Redeeming First Born

August 18, 2011 | by

We have a new baby boy and I heard something about having to "buy him back from a kohen." What do I have to do – and how much is this going to cost?

The Aish Rabbi Replies

Mazal Tov!

You heard right. Pidyon Haben refers to the "redemption of the first born son," and is commanded in the Torah (Numbers 18:15). The reason we perform this mitzvah is to remind us about the Exodus from Egypt and how God killed the Egyptian first born, yet spared our first born. Also, since a person loves his first born so much, it is a fitting time to re-acknowledge the fact that everything we own in fact belongs to God. (Numbers 3:13)

The background for this mitzvah is somewhat complex, but here goes:

Originally, God intended that the first-born of each Jewish family would be a kohen – i.e. that family's representative to the Holy Temple. (Exodus 13:1-2, Exodus 24:5 Rashi)

But then came the incident of the Golden Calf. When Moses came down from Mount Sinai and smashed the tablets, he issued everyone an ultimatum: "Make your choice – either God or the idol." Only the tribe of Levi came to the side of God. At that point, God decreed that each family's first-born would forfeit their "kohen" status – and henceforth all the kohanim would come from the tribe of Levi. (Numbers 3:11-12)

Thus the mitzvah of Pidyon HaBen. Since the first-born child is technically a "kohen" whose potential cannot be actualized, then he has to be replaced (so to speak) by a kohen from the tribe of Levi. This is accomplished by the father of the baby offering the kohen a redemptive value of five silver coins for the boy.

There are many factors which determine when and if to perform this mitzvah. You will need to find a rabbi well-versed in Jewish law who can guide you through this procedure.

In general, Pidyon HaBen only applies to the son who "opened his mother's womb." Therefore, all the following conditions must apply:

1) The mother is Jewish, and she has never had a baby before, male or female.

2) The baby was delivered in the normal way, not via C-section.

3) The mother had no abortions or miscarriages prior to this birth.

4) The father of the baby is not a Kohen or a Levi, and the mother's father is not a Kohen or a Levi.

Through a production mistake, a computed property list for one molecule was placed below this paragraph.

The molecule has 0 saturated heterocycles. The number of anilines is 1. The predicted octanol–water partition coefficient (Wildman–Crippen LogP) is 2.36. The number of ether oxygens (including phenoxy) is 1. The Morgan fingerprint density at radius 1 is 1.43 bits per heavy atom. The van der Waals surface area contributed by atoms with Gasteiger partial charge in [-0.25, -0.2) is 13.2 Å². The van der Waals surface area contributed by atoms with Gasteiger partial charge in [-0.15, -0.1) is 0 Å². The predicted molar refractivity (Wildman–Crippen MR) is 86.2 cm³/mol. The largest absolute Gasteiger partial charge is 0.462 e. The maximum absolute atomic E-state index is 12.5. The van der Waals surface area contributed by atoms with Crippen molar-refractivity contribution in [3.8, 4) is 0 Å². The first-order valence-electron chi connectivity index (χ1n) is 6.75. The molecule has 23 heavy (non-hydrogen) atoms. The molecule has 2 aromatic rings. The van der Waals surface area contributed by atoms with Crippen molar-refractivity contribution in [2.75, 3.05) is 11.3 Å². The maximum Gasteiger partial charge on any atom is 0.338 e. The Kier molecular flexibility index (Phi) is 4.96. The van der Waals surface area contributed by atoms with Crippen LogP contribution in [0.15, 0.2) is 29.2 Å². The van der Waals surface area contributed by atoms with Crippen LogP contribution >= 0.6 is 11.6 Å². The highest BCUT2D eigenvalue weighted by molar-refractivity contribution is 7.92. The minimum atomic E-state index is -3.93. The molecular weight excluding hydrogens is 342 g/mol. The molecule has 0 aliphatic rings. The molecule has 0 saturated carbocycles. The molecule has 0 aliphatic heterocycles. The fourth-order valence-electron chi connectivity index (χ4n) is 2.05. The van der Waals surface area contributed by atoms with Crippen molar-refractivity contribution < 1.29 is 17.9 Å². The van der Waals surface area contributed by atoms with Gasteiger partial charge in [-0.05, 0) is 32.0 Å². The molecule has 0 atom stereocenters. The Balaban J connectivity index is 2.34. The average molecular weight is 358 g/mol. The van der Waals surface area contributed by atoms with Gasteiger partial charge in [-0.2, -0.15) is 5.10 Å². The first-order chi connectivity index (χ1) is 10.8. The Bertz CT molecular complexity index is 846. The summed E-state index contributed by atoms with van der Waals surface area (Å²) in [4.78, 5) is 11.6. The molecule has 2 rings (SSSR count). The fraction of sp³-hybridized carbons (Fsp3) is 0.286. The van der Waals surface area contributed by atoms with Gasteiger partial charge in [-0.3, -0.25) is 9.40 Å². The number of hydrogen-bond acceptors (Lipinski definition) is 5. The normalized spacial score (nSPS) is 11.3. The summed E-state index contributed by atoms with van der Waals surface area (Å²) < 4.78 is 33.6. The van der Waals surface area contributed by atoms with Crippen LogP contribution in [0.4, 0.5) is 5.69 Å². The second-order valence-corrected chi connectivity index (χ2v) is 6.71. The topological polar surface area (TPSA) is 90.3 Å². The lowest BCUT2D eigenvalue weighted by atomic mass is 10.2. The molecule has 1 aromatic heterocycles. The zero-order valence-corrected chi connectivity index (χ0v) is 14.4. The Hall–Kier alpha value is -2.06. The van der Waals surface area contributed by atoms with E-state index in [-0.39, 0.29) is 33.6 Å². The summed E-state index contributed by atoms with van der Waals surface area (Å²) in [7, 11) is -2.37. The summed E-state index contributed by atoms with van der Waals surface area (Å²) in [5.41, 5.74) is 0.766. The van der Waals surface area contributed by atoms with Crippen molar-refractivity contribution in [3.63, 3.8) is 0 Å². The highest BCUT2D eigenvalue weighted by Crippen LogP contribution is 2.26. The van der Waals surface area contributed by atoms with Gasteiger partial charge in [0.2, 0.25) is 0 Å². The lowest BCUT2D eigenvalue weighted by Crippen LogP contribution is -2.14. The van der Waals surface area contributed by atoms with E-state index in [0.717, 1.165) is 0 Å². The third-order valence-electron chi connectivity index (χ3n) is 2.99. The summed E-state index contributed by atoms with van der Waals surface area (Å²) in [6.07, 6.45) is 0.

If the above conditions check out, then:

1) Find a kohen with a very strong tradition in his family that he is indeed a Kohen.

2) Get five silver coins. The specific kind of silver coins depends on where you are in the world. Ask your rabbi.

3) The Pidyon Haben ceremony is held after the baby is 30 days old, on the 31st day. It does not take place on Shabbos.

4) The ceremony is held in the context of a festive meal, and basically goes like this: The father attests to the fact that this is indeed his first born son. The Kohen then asks the father: "What do you want to do, give me your first born or redeem him?" (As far as I know, the father has never chosen to give up his son!) The father then makes two blessings, and gives the coins to the Kohen. Additional blessings are said; the full text is printed in the siddur.

If your baby does not meet the conditions for having a Pidyon HaBen, don't be concerned – there is no defect in his status. In fact, only about 1-of-10 families ever meet all the conditions for Pidyon HaBen.

As far as the cost of this mitzvah, don't let it worry you. The eternal reward for following God's will is much greater than five silver coins!

By the way, if someone was supposed to have a Pidyon HaBen as a child, but never did (i.e. their parents neglected to do so), then the obligation remains – and they should contact a rabbi ASAP to perform the ceremony.

May your new son grow up to be a great source of pride to your family, to the Jewish people, and to the Almighty!

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